Their collaboration has transferred well to the large outdoor stage. Every part of this exercise is told with attentiveness and passion.
The trio’s vision is brought vividly to life by the top-tier ensemble and their team, including outstanding craftsmanship by lighting designer Heather Gilbert and sound designers John Shivers and David Patridge. Production stage manager Jhanae Bonnick keeps everything at a brisk pace.
The costumes are a panoply of 40 years of style, with costume designer Samantha C. Jones dressing a church-going community in their Sunday best, what they wear to work and play in a Southern town, and how they dress up for a juke joint. Wig designer is Kelly Jordan.
With Celie designing pants in the second act, a striking array of comfortable yet stylish outfits are on display. That celebration number “Miss Celie’s Pants” marks such a turning point in the story and is one big smile.
If you believe, as I do, that if you spread light and love in the world, and are a good person, then the universe responds in kind. That is ultimately why Celie’s story resonates. Yes, she endured hell on earth, but she never gave up her belief in goodness, and finally realized her worth as a human being.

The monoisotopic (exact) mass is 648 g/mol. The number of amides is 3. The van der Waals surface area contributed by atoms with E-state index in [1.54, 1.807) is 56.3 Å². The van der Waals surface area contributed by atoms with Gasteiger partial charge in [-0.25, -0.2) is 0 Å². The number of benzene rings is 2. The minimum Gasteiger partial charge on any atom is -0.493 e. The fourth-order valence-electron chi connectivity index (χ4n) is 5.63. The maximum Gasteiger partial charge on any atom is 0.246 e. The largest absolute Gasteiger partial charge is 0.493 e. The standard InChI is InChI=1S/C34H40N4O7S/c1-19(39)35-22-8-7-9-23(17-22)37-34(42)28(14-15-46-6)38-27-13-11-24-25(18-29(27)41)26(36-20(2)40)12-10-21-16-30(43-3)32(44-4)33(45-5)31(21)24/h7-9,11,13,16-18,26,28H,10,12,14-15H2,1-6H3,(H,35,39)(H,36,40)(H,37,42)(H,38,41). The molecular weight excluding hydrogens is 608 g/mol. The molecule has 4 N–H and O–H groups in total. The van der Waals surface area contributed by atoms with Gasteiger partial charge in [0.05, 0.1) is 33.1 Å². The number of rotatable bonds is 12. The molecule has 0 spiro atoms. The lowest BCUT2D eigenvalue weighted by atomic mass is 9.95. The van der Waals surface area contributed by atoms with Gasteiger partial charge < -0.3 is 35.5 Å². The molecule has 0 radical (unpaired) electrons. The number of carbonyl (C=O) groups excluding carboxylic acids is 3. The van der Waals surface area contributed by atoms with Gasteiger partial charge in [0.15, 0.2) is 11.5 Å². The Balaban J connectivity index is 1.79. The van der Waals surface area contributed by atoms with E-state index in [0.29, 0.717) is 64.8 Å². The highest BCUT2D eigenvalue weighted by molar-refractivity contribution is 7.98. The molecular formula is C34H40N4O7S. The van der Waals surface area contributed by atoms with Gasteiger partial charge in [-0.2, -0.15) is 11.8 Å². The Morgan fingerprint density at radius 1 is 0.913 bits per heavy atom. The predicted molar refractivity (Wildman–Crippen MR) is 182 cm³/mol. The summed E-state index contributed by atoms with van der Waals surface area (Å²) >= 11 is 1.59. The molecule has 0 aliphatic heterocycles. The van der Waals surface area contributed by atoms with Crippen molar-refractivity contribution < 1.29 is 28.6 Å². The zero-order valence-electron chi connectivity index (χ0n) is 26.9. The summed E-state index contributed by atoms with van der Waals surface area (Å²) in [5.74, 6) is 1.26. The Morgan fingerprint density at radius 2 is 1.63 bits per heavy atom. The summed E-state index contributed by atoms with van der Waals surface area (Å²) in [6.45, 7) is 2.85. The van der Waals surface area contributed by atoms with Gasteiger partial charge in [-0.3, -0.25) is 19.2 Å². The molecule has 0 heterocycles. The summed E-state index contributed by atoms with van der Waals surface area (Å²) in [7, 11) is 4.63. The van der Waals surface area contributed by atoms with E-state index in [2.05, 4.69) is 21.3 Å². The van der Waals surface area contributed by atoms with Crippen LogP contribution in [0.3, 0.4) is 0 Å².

Purple symbolizes strength, transformation, power, wisdom and bravery, and all meanings can be applied here.
What an inspiration Alice Walker’s book was to the world 40 years ago, and continues to be, and what a distinguished accomplishment this show is for The Muny and St. Louis.
The Muny presents the musical “The Color Purple” Aug. 3-9 at 8:15 p.m. nightly on the outdoor stage in Forest Park. For more information or tickets, visit www.muny.org.